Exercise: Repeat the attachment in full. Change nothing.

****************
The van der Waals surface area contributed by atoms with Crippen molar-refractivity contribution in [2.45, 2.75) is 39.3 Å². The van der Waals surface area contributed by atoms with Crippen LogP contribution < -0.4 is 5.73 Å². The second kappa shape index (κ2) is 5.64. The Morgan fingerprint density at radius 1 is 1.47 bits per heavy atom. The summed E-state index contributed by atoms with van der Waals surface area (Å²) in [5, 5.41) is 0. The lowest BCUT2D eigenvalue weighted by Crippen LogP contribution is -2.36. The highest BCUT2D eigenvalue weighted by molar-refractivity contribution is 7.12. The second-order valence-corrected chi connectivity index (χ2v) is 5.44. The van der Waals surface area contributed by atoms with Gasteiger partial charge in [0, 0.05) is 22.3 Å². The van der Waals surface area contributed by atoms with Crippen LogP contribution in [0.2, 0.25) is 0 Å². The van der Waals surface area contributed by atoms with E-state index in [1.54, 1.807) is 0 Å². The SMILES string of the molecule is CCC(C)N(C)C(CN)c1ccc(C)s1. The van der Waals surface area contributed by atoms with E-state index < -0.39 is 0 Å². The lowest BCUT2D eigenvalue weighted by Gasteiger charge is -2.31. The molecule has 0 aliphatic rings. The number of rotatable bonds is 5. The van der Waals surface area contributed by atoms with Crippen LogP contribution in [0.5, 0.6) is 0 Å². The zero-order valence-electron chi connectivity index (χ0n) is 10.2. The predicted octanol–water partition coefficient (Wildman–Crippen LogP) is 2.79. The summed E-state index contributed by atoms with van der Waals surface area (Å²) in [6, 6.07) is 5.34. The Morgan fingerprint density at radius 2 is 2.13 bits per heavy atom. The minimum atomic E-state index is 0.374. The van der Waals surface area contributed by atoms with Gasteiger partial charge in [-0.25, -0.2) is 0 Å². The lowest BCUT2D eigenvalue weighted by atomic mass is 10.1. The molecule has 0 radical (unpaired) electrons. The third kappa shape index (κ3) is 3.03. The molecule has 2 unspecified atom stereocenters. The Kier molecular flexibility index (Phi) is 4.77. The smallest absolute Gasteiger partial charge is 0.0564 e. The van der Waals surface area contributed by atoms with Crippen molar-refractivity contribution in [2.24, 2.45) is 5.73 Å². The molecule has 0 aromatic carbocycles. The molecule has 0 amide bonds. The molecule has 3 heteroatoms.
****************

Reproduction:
The van der Waals surface area contributed by atoms with Crippen molar-refractivity contribution in [2.45, 2.75) is 39.3 Å². The van der Waals surface area contributed by atoms with Crippen LogP contribution < -0.4 is 5.73 Å². The second kappa shape index (κ2) is 5.64. The Morgan fingerprint density at radius 1 is 1.47 bits per heavy atom. The summed E-state index contributed by atoms with van der Waals surface area (Å²) in [5, 5.41) is 0. The lowest BCUT2D eigenvalue weighted by Crippen LogP contribution is -2.36. The highest BCUT2D eigenvalue weighted by molar-refractivity contribution is 7.12. The second-order valence-corrected chi connectivity index (χ2v) is 5.44. The van der Waals surface area contributed by atoms with Gasteiger partial charge in [0, 0.05) is 22.3 Å². The van der Waals surface area contributed by atoms with Crippen LogP contribution in [0.2, 0.25) is 0 Å². The van der Waals surface area contributed by atoms with E-state index in [1.54, 1.807) is 0 Å². The SMILES string of the molecule is CCC(C)N(C)C(CN)c1ccc(C)s1. The van der Waals surface area contributed by atoms with E-state index < -0.39 is 0 Å². The lowest BCUT2D eigenvalue weighted by Gasteiger charge is -2.31. The molecule has 0 aliphatic rings. The number of rotatable bonds is 5. The van der Waals surface area contributed by atoms with Crippen LogP contribution in [0.5, 0.6) is 0 Å². The zero-order valence-electron chi connectivity index (χ0n) is 10.2. The predicted octanol–water partition coefficient (Wildman–Crippen LogP) is 2.79. The summed E-state index contributed by atoms with van der Waals surface area (Å²) in [6, 6.07) is 5.34. The Morgan fingerprint density at radius 2 is 2.13 bits per heavy atom. The minimum atomic E-state index is 0.374. The van der Waals surface area contributed by atoms with Gasteiger partial charge in [-0.25, -0.2) is 0 Å². The lowest BCUT2D eigenvalue weighted by atomic mass is 10.1. The molecule has 0 radical (unpaired) electrons. The third kappa shape index (κ3) is 3.03. The molecule has 2 unspecified atom stereocenters. The Kier molecular flexibility index (Phi) is 4.77. The smallest absolute Gasteiger partial charge is 0.0564 e. The van der Waals surface area contributed by atoms with Crippen molar-refractivity contribution in [2.24, 2.45) is 5.73 Å². The molecule has 0 aromatic carbocycles. The molecule has 0 amide bonds. The molecule has 3 heteroatoms.